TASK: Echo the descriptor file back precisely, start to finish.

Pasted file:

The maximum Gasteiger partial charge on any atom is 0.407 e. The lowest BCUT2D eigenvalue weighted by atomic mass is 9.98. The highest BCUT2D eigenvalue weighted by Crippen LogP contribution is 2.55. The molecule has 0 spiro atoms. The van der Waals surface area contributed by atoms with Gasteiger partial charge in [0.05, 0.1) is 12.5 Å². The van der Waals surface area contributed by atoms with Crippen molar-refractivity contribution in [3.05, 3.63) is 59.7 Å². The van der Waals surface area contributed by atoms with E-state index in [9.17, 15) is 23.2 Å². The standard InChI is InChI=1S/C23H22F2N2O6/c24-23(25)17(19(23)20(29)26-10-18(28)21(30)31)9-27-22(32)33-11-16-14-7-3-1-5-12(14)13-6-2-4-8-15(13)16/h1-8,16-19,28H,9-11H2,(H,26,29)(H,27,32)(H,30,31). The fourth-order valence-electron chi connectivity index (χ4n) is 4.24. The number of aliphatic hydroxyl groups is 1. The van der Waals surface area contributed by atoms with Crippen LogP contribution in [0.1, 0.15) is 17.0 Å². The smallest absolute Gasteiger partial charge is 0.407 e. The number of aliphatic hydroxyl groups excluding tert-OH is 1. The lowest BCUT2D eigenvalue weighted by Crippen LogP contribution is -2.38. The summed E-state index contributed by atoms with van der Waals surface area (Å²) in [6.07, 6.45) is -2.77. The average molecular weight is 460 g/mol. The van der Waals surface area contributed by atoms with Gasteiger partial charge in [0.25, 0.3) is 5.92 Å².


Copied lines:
The maximum Gasteiger partial charge on any atom is 0.407 e. The lowest BCUT2D eigenvalue weighted by atomic mass is 9.98. The highest BCUT2D eigenvalue weighted by Crippen LogP contribution is 2.55. The molecule has 0 spiro atoms. The van der Waals surface area contributed by atoms with Gasteiger partial charge in [0.05, 0.1) is 12.5 Å². The van der Waals surface area contributed by atoms with Crippen molar-refractivity contribution in [3.05, 3.63) is 59.7 Å². The van der Waals surface area contributed by atoms with E-state index in [9.17, 15) is 23.2 Å². The standard InChI is InChI=1S/C23H22F2N2O6/c24-23(25)17(19(23)20(29)26-10-18(28)21(30)31)9-27-22(32)33-11-16-14-7-3-1-5-12(14)13-6-2-4-8-15(13)16/h1-8,16-19,28H,9-11H2,(H,26,29)(H,27,32)(H,30,31). The fourth-order valence-electron chi connectivity index (χ4n) is 4.24. The number of aliphatic hydroxyl groups is 1. The van der Waals surface area contributed by atoms with Crippen LogP contribution in [0.1, 0.15) is 17.0 Å². The smallest absolute Gasteiger partial charge is 0.407 e. The number of aliphatic hydroxyl groups excluding tert-OH is 1. The lowest BCUT2D eigenvalue weighted by Crippen LogP contribution is -2.38. The summed E-state index contributed by atoms with van der Waals surface area (Å²) in [6.07, 6.45) is -2.77. The average molecular weight is 460 g/mol. The van der Waals surface area contributed by atoms with Gasteiger partial charge in [0.25, 0.3) is 5.92 Å².